Kumba’s latest rigs also include Ansul fire protection, a drillstring thread greasing system, a modified electrical isolation system, emergency shutdown, wraparound decking for easy access to all service areas together with hydraulically retractable surface-to-walkway stairways.

Once all of the rigs have been delivered, Kumba will have the largest fleet of Pit Viper 351 rigs in the world. The rigs are delivered totally encased on special low-bed trailers directly to the site from Cape Town.

The development of Kolomela Mine, located 9 km southwest of Postmasburg and 85 km south of Sishen, is one of Anglo American’s “big four” expansion projects (the other three being in South America). Unlike Sishen, the multi-pit Kolomela complex is applying the DTH drilling method using Atlas Copco DML as well as two ROC L8 rigs.

Here, the rigs work on 12 m high benches and drill 203 mm holes to depths of 13–14 m with a pattern of 5 x 5 m. Depending on the type of formation, peneration rate varies widely from 10 – 20 m per hour.

The Khumani operation
At the King Mine on the Khumani complex, the drilling fleet is dominated by Atlas Copco’s diesel powered Pit Viper 271 rigs. Unlike at Sishen, Khumani chooses to use the high pressure version of the PV-271 with DTH (Down-The-Hole) hammers to tackle the ore beds that are well known for their extreme hardness.

However, the ore here is generally well exposed and the mine benefits from a low stripping ratio of 0.7– 0.9 whereas other mines in the area need to manage a ratio of around 2.7. The benches are 10.4 m high and holes are drilled vertically to a depth of 11.4 m including 1 m of sub-drilling. In drilling the overburden the usual drill pattern is 5.5 m x 6.5 m as allowed by the rock type such as sandstone, shale and weathered material.

The underlying ore is often very hard here and some drill bits last only two hours. DTH drilling is used with 165 mm bits and Secoroc 64 hammers and others, but the mine is continuously trying to reduce drilling costs.

Gerrit Loedolff, Manager of Mining Operations at Khumani, explains that a current priority is to examine rotary drilling options for 251 mm holes. “Large diameter holes reduce drilling cost and, used in conjunction with electronic blasting, reduces blasting cost as well.
“We will be using the converted PV-271 because of sufficient compressor capacity to ensure adequate chip flushing. The biggest enemy of a tricone bit is drill chippings in the hole, and incorrect bailing velocities can have an impact on drill rod life.”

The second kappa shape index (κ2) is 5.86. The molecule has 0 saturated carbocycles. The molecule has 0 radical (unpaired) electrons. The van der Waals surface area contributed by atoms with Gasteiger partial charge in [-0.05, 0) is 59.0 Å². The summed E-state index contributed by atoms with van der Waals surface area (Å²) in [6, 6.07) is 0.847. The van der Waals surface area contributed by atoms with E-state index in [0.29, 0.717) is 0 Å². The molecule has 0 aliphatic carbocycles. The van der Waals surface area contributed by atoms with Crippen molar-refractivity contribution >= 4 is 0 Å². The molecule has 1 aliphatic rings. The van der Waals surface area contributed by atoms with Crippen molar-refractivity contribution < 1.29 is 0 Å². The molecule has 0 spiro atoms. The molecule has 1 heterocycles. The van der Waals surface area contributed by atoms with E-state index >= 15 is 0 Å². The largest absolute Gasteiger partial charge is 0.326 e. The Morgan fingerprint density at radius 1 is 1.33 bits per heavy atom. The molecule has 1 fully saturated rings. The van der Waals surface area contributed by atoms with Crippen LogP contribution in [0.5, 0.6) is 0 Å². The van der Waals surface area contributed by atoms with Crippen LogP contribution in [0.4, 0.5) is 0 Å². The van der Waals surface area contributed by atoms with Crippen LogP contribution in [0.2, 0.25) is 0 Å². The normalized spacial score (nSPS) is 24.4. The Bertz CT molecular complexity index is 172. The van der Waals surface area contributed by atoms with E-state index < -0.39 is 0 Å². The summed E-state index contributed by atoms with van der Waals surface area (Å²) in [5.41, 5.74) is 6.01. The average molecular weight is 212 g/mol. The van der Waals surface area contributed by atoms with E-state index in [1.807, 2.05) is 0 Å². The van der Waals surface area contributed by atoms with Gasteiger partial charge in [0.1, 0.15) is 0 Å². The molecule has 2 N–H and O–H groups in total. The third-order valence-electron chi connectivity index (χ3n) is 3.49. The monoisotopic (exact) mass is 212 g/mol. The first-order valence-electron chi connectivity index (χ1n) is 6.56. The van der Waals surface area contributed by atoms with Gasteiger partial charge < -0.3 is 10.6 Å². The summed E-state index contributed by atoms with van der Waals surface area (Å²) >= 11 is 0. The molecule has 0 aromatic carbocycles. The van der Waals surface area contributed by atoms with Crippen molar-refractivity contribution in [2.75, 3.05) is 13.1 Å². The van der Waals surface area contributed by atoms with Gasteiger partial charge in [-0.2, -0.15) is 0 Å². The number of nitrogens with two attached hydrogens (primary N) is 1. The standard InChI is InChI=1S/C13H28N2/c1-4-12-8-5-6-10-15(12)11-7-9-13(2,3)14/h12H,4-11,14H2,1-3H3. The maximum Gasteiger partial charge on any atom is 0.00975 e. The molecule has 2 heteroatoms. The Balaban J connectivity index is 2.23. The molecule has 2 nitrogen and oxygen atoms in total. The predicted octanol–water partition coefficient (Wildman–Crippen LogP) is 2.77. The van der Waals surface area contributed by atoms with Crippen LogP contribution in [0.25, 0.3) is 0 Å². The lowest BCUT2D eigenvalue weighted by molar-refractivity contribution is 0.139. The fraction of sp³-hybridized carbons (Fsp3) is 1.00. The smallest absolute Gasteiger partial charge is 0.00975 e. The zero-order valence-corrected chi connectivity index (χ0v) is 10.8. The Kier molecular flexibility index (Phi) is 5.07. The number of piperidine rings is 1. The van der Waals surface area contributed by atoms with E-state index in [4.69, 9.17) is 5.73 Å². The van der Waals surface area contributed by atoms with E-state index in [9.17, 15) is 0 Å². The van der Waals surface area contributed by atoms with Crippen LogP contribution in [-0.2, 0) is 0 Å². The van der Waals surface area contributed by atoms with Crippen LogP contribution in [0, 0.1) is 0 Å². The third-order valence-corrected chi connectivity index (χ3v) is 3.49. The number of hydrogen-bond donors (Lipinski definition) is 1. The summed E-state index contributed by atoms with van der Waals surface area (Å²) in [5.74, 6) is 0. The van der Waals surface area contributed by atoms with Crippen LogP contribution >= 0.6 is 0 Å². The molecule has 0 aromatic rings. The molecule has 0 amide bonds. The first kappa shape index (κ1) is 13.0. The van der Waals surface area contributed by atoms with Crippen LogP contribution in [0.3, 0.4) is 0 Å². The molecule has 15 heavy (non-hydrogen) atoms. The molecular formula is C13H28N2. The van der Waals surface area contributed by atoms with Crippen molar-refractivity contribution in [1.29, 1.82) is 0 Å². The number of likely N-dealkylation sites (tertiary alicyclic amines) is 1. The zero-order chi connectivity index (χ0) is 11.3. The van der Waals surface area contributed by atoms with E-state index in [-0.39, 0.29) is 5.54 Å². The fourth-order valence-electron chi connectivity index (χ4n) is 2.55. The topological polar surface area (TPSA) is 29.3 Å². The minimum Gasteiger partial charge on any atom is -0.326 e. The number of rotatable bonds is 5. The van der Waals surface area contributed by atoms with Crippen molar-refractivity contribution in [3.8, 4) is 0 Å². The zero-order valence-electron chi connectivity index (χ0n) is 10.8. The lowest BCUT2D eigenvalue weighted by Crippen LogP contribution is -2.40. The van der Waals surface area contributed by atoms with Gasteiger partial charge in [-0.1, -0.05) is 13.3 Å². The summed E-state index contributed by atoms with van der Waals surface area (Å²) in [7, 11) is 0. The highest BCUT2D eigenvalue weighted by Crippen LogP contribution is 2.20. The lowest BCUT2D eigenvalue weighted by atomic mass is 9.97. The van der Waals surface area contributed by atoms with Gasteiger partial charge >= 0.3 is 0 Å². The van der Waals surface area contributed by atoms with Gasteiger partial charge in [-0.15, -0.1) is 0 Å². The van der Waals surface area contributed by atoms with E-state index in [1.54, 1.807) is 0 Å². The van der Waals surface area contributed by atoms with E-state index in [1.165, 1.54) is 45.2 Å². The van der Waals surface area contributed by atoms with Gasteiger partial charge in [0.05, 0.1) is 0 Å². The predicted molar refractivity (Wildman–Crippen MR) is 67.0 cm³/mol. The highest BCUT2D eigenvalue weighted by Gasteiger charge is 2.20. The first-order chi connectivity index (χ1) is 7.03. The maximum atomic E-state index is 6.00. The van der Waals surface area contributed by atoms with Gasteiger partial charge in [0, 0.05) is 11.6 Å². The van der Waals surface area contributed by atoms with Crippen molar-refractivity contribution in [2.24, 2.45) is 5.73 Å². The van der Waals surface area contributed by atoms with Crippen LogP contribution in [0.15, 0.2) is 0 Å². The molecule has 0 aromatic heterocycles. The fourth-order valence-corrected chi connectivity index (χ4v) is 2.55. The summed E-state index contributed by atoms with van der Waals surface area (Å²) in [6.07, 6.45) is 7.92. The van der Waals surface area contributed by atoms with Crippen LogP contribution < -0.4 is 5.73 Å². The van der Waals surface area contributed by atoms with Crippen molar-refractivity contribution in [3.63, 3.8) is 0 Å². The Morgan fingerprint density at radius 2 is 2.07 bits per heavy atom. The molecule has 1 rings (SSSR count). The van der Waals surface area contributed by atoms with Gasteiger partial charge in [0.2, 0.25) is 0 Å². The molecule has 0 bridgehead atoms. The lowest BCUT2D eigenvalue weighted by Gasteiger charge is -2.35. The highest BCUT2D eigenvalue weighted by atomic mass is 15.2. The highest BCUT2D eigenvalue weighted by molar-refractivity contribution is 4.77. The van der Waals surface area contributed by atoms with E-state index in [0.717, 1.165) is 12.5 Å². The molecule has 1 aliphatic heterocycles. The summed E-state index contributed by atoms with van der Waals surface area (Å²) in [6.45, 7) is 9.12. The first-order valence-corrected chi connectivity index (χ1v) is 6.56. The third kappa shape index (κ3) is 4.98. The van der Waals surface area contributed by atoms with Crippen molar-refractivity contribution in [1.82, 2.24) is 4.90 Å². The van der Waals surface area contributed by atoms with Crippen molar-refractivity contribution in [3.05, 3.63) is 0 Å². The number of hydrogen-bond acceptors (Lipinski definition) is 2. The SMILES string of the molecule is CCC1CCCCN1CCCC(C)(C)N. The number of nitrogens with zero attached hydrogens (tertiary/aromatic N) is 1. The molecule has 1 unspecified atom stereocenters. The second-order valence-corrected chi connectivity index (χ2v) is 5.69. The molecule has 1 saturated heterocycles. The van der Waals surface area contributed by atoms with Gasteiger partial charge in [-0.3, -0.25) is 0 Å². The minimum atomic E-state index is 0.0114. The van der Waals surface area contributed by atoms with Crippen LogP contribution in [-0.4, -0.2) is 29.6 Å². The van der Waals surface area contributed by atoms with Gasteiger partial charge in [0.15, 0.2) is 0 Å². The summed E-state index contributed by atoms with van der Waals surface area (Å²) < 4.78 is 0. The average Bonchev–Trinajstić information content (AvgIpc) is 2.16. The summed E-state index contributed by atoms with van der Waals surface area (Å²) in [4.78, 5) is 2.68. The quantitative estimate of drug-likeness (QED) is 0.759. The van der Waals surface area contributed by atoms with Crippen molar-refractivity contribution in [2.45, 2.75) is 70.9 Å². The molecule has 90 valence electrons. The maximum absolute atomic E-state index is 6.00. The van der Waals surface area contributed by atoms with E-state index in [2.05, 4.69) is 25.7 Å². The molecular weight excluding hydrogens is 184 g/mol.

In switching from 165 mm to 251 mm holes, it is expected that the drill pattern will change to 6 m x 6 m and that the volume of blasted rock per hole will increase from 16 m3 to approximately 36 m3.

In addition to changing drill pipes the conversion will require lowering the pressure of the compressor to the minimum level, as well as changing the carousel, rod support, the breakout systems and tool handling accessories. The tricone bits will initially be from Secoroc, but Loedolff says that the mine will test a variety of products including bits used by neighbouring mines.

Drill rig availability at Khumani is increasing. “Availability of the PV-271 rigs is in excess of 85 percent and ROC L8 rigs are above 75 percent,” reports Loedolff. “As expertise and maintenance practices improve, so does availability – remember, both machines are fairly new to the maintenance crew and most of the operators are in the learning phase.”

In the past couple of months, the availabilities of both machines have increased. The ROC L8 operates mostly on outcrops and is exposed to difficult drilling conditions such as uneven floors and weathered rock. Although Khumani’s Bruce Mine is already in full production, and King Mine will reach it this year (2013), Loedolff says that the ROC L8 rigs will still be used in some drilling of virgin ground as well as pre-splitting holes. The latter are only drilled at final pit limits with a 1.8 m spacing, according to the conditions.

Procedures guided by safety
The drillers have to tackle three main ore types; laminated iron ore, drilled at 120 –130 m per shift (using the PV-271 and single-pass DTH drilling), loose conglomerate, and compact conglomerate. Very abrasive phyllites and quartzites are also encountered as well as “soft” iron on the Mokaning development property.

In the more difficult conglomerates, the typical drill pattern of 5.5 m x 6.5 m is reduced to 3.5 m x 4.0 m. The holes are charged near the stem to reduce oversize material at the top of the holes.

The frequent reviews of drilling para–meters also require complete reviews of procedures. “New drilling procedures will always be done with safety as the guiding factor,” says Loedolff. “A complete risk assessment will be done, which will be the guide for the new procedure to ensure that the hazards are eliminated or reduced. Hole spacing and hole diameter are factors that will be considered to ensure the correct powder factor can be applied practically.”

He also emphasises the importance of good operators in reducing the cost of drilling consumables, as well as unit cost versus durability. “A good operator will be able to extract more meters out of his consumables. That’s why we spend a huge amount of time and money on training drill rig operators. Good operators equal a huge saving in consumables.”
The Atlas Copco equipment, which also includes breakers and stationery compressors, is clearly contributing to efficiency, but the search for further improvement continues. “The mining industry as a whole will never stop looking at blasthole procedures,” says Loedolff, “and if we can do it more safely, faster and cheaper, we will pursue these options.”

Working the iron benches of South Africa: Pit Viper 351 rotary drill rigs at the Kumba Iron Ore mine.
Overview of the massive iron ore mine at Sishen: Pit Viper 351 rigs drill the blastholes while ROC L8 rigs take care of crest drilling at the Sishen mine.